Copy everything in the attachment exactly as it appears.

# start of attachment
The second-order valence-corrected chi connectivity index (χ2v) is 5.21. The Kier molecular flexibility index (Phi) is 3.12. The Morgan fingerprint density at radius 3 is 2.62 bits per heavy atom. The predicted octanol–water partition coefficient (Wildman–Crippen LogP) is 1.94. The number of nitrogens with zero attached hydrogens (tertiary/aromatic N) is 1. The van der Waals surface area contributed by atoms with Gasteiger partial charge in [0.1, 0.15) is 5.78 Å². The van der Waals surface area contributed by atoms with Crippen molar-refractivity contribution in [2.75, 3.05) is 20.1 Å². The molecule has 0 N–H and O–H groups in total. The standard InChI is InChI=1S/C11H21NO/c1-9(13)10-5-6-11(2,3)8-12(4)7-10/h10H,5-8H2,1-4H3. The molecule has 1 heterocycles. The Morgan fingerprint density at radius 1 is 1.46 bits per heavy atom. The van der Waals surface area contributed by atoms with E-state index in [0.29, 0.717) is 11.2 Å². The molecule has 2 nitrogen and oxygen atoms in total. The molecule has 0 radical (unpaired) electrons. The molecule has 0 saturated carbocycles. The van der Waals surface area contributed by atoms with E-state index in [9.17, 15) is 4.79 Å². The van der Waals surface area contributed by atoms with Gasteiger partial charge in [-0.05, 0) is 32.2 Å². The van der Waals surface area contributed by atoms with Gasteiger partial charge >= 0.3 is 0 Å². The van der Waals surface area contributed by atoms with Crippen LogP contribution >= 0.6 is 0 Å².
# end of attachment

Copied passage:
The second-order valence-corrected chi connectivity index (χ2v) is 5.21. The Kier molecular flexibility index (Phi) is 3.12. The Morgan fingerprint density at radius 3 is 2.62 bits per heavy atom. The predicted octanol–water partition coefficient (Wildman–Crippen LogP) is 1.94. The number of nitrogens with zero attached hydrogens (tertiary/aromatic N) is 1. The van der Waals surface area contributed by atoms with Gasteiger partial charge in [0.1, 0.15) is 5.78 Å². The van der Waals surface area contributed by atoms with Crippen molar-refractivity contribution in [2.75, 3.05) is 20.1 Å². The molecule has 0 N–H and O–H groups in total. The standard InChI is InChI=1S/C11H21NO/c1-9(13)10-5-6-11(2,3)8-12(4)7-10/h10H,5-8H2,1-4H3. The molecule has 1 heterocycles. The Morgan fingerprint density at radius 1 is 1.46 bits per heavy atom. The van der Waals surface area contributed by atoms with E-state index in [0.29, 0.717) is 11.2 Å². The molecule has 2 nitrogen and oxygen atoms in total. The molecule has 0 radical (unpaired) electrons. The molecule has 0 saturated carbocycles. The van der Waals surface area contributed by atoms with E-state index in [9.17, 15) is 4.79 Å². The van der Waals surface area contributed by atoms with Gasteiger partial charge in [-0.05, 0) is 32.2 Å². The van der Waals surface area contributed by atoms with Gasteiger partial charge >= 0.3 is 0 Å². The van der Waals surface area contributed by atoms with Crippen LogP contribution >= 0.6 is 0 Å².